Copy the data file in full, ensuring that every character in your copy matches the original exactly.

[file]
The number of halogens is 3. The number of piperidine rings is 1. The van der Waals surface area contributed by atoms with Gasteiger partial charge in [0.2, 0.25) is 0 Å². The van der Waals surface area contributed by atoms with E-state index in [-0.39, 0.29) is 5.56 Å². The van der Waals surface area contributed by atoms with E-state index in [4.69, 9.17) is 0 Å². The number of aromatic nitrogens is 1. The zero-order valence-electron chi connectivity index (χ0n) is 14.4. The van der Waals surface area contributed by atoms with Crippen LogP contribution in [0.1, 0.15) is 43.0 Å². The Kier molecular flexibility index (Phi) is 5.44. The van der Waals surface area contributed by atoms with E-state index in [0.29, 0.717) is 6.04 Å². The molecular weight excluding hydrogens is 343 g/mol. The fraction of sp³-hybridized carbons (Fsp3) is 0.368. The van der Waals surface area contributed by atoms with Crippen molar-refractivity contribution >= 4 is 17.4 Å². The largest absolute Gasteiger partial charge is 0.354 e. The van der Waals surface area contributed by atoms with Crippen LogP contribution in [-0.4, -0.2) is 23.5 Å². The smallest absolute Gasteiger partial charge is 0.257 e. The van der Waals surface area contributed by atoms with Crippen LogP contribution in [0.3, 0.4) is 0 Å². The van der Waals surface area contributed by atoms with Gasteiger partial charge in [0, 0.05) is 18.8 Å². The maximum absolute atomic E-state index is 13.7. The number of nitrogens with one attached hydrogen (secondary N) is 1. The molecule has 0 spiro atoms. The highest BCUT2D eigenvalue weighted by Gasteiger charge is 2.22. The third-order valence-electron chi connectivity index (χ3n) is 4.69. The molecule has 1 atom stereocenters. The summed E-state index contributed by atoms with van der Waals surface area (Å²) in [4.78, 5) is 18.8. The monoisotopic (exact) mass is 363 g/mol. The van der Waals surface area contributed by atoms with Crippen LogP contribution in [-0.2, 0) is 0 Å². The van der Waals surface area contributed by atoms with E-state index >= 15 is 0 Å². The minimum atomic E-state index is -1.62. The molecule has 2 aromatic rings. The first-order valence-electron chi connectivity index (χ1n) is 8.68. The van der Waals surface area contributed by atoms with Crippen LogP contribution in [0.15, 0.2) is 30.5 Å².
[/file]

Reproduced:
The number of halogens is 3. The number of piperidine rings is 1. The van der Waals surface area contributed by atoms with Gasteiger partial charge in [0.2, 0.25) is 0 Å². The van der Waals surface area contributed by atoms with E-state index in [-0.39, 0.29) is 5.56 Å². The van der Waals surface area contributed by atoms with E-state index in [4.69, 9.17) is 0 Å². The number of aromatic nitrogens is 1. The zero-order valence-electron chi connectivity index (χ0n) is 14.4. The van der Waals surface area contributed by atoms with Crippen LogP contribution in [0.1, 0.15) is 43.0 Å². The Kier molecular flexibility index (Phi) is 5.44. The van der Waals surface area contributed by atoms with E-state index in [0.29, 0.717) is 6.04 Å². The molecular weight excluding hydrogens is 343 g/mol. The fraction of sp³-hybridized carbons (Fsp3) is 0.368. The van der Waals surface area contributed by atoms with Crippen molar-refractivity contribution >= 4 is 17.4 Å². The largest absolute Gasteiger partial charge is 0.354 e. The van der Waals surface area contributed by atoms with Crippen LogP contribution in [-0.4, -0.2) is 23.5 Å². The smallest absolute Gasteiger partial charge is 0.257 e. The van der Waals surface area contributed by atoms with Crippen LogP contribution in [0.3, 0.4) is 0 Å². The van der Waals surface area contributed by atoms with Gasteiger partial charge in [0, 0.05) is 18.8 Å². The maximum absolute atomic E-state index is 13.7. The number of nitrogens with one attached hydrogen (secondary N) is 1. The molecule has 0 spiro atoms. The highest BCUT2D eigenvalue weighted by Gasteiger charge is 2.22. The third-order valence-electron chi connectivity index (χ3n) is 4.69. The molecule has 1 atom stereocenters. The summed E-state index contributed by atoms with van der Waals surface area (Å²) in [4.78, 5) is 18.8. The monoisotopic (exact) mass is 363 g/mol. The van der Waals surface area contributed by atoms with Crippen LogP contribution in [-0.2, 0) is 0 Å². The van der Waals surface area contributed by atoms with E-state index >= 15 is 0 Å². The minimum atomic E-state index is -1.62. The molecule has 2 aromatic rings. The first-order valence-electron chi connectivity index (χ1n) is 8.68. The van der Waals surface area contributed by atoms with Crippen LogP contribution in [0.15, 0.2) is 30.5 Å².